Blogs & Barrels: Wine Tasting in the Indiana Uplands

Blogs & Barrels: Wine Tasting in the Indiana Uplands

indiana uplands trail | em's on the road I've lived in Bloomington for three years now (hard to believe!), and last weekend was my first visit to one of our local wineries. I'm mostly a beer and cocktail drinker but when you receive an invite to attend a private winery tour, you say yes. Last weekend the Indiana Uplands Wine Trail invited a group of bloggers to visit the Butler Winery to learn more about wine making and the wine trail. As a curious connoisseur of all booze, I happily accepted.

Indiana Wine Heritage

Wine making in Indiana dates back to the 1840s with the Huber family planting vineyards in Starlight, Indiana that would later turn into the Huber Winery. Prohibition slowed things down but the tradition of Indiana wine making made a comeback in the 1960s. In 2003, nine wineries in the region came together to create the Indiana Uplands Wine Trail as a way to guide people through the region and introduce visitors and locals to the unique wine being made in the region. The trail consists of nine wineries in south-central Indiana: Butler Winery, Oliver Winery, Brown County Winery, French Lick Winery, Huber Winery, Turtle Run Winery and Winzerwald Winery. Most of the wineries would be an easy day trip from Bloomington, Indianapolis, and Columbus, Indiana and a nice weekend getaway for Chicago or Louisville, Kentucky. The Indiana Uplands region was designated as an American Viticultural Area (good for growing grapes) in 2013 with just 200 acres under cultivation there is room to explore and grow.

indiana uplands trail | em's on the road

indiana uplands trail | em's on the road

Grapes in the Indiana Uplands

We started off with a walk through Butler Winery's vineyards with Jim and Susie Butler, Paul Mui from the Oliver Winery, and Anthony Leaderbrand of Owen Valley Winery in nearby Owen County. They shared so much information about different grape varieties that thrive in Indiana and the unique styles that are only produced in Indiana. Row after row, we wandered through Chardonel, Chambourcin, Vignoles, and Traminette tasting the grapes followed by the corresponding wines. I was only about fifteen minutes outside of town, but the buzz of the first Indiana University home game felt so far away. You don't have to go far to really appreciate the beautiful rolling hills characteristic of this region and see why this landscape is great for growing grapes. That "Indiana humidity" started to kick in and we ventured inside for some wine making 101 and lunch.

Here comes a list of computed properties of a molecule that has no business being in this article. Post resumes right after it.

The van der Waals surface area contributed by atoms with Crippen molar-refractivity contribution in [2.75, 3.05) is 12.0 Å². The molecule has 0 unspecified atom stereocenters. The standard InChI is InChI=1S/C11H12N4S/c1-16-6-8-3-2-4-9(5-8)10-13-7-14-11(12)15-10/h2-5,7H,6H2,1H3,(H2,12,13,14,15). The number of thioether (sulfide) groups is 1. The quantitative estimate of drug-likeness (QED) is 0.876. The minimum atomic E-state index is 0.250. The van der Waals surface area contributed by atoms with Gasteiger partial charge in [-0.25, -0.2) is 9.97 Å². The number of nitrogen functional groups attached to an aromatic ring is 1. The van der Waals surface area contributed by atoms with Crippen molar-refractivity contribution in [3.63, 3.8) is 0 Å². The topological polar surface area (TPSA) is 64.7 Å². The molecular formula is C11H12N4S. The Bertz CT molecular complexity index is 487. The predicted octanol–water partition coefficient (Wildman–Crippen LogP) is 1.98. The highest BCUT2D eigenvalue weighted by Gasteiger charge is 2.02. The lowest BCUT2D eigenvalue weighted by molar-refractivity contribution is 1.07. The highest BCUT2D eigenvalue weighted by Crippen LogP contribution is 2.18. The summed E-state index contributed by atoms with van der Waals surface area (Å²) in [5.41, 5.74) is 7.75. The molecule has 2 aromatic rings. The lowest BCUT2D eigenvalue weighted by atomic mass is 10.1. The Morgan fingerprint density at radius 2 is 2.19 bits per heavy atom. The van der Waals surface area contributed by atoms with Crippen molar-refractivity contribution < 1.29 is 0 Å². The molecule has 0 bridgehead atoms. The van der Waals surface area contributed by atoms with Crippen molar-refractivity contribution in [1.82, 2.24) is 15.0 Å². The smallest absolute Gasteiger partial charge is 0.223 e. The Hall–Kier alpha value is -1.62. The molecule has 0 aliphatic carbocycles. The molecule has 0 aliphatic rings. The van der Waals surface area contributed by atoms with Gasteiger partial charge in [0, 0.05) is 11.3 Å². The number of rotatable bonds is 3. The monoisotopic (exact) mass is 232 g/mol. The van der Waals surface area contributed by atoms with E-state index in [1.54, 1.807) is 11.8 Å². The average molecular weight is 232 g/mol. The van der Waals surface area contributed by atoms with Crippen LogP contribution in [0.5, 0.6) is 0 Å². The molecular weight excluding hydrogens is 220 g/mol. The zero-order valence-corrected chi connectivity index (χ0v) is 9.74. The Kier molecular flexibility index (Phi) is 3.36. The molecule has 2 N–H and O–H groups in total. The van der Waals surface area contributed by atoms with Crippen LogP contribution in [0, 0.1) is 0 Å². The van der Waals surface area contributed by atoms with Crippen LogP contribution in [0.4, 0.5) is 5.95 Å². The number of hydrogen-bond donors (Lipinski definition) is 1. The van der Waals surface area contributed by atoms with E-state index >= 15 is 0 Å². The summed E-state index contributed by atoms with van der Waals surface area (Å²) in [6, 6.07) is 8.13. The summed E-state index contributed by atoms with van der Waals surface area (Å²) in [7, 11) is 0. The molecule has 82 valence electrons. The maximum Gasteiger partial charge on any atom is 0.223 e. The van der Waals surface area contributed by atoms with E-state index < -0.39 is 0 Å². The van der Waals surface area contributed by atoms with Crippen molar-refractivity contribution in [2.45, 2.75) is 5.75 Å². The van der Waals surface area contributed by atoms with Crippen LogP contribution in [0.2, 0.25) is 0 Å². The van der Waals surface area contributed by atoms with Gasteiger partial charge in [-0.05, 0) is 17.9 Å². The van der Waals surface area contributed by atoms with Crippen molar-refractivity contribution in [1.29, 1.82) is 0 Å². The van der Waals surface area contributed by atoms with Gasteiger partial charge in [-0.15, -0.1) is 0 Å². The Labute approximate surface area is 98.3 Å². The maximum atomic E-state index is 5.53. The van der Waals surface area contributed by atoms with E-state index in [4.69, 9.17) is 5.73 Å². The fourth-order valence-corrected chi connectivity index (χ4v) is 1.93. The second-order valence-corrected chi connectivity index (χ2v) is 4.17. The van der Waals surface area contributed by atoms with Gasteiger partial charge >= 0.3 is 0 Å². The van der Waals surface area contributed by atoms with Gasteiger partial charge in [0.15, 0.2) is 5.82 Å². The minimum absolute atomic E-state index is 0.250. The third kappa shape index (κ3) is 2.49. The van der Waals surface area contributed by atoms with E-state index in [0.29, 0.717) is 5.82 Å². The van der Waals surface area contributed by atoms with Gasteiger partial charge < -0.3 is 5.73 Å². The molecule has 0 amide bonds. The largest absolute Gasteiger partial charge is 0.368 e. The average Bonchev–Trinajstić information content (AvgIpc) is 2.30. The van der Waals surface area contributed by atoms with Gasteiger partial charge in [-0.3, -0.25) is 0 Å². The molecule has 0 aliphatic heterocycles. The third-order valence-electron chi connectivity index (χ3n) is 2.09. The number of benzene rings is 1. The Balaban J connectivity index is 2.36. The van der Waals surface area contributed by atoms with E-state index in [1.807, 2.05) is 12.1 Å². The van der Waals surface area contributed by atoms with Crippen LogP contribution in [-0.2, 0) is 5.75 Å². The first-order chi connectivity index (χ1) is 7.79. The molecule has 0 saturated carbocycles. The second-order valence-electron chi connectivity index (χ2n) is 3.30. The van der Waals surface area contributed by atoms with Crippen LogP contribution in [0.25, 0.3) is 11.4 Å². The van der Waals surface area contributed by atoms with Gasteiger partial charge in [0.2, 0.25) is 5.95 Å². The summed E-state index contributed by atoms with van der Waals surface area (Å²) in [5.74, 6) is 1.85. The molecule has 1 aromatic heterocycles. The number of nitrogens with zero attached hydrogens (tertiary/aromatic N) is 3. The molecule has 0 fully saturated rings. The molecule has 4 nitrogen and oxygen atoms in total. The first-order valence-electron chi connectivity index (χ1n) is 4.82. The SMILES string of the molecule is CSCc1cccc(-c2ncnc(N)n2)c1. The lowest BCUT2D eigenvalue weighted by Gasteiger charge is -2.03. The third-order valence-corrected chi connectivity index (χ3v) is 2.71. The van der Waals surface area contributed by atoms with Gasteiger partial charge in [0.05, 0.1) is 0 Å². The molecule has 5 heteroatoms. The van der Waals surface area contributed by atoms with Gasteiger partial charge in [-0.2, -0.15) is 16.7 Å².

I still can't help but giggle when people talk about the humidity here; sure it is noticeable but it is nothing like the South.

indiana uplands trail | em's on the road

Indiana Uplands Trail | Em's on the Road

Saturday Well Spent

The wineries graciously laid out quite a spread of charcuterie and cheese for us to enjoy while we mingled and learned about the wine making process. I loaded up with pate, different cheeses, almonds, apricots, and chocolate and filled my glass with lovely Chambourcin rosé from Butler Winery. Our conversation about the Indiana wine industry continued through lunch and so did the tastes. I know I prefer dry wines and have typically shied away from local wineries thinking that they only made sweet wines. Sweet wines are big business for this region but I sampled several dry and semi-dry styles as well that I liked. I took home a bottle of the 2015 Butler Chardonel; a light white aged in French oak with a pleasant fruitiness. I think it'll be a good porch wine to send off the September heat. I don't have a great deal of experience with wine so the main takeaway from our discussion was to keep tasting and exploring different varietals to understand fully what kind of wines I like and why. Same goes for all beverages: drink what you like no matter what is trending at the moment.

indiana uplands trail | em's on the road

Throughout the day I thought a lot about the phrase "drink local." Many booze industries use this phrase to describe their product but how often can they say they are producing something with only locally sourced ingredients (hops, grain, etc)? Drinking a glass on Butler Winery's porch made from grapes grown on vines just a few feet away gave me a whole new perspective about drinking local.

indiana uplands | em's on the road

So if you've been to Napa or just love wine and want to discover a new wine region, head to Indiana. You'll drink some delicious wine, enjoy the sweeping vineyard views, and meet some incredibly passionate wine makers. If you're a local, follow the wineries on social media to be in the loop about new releases and special events. Looking forward to visiting the rest of the Indiana Uplands Wine Trail with friends and a picnic in tow.

Click here to learn more about the Indiana Uplands Wine Trail.

If you're in town this weekend, head to Oliver Winery's Creekbend Vineyard for their annual Harvest Wine Fest. There will be live music, food trucks, a grape stomping competition, and plenty of wine.

Thank you to the Indiana Uplands Wine Trail, Butler Winery, Oliver Winery, and Owen Valley Winery for your hospitality and treating me to a lovely afternoon. 

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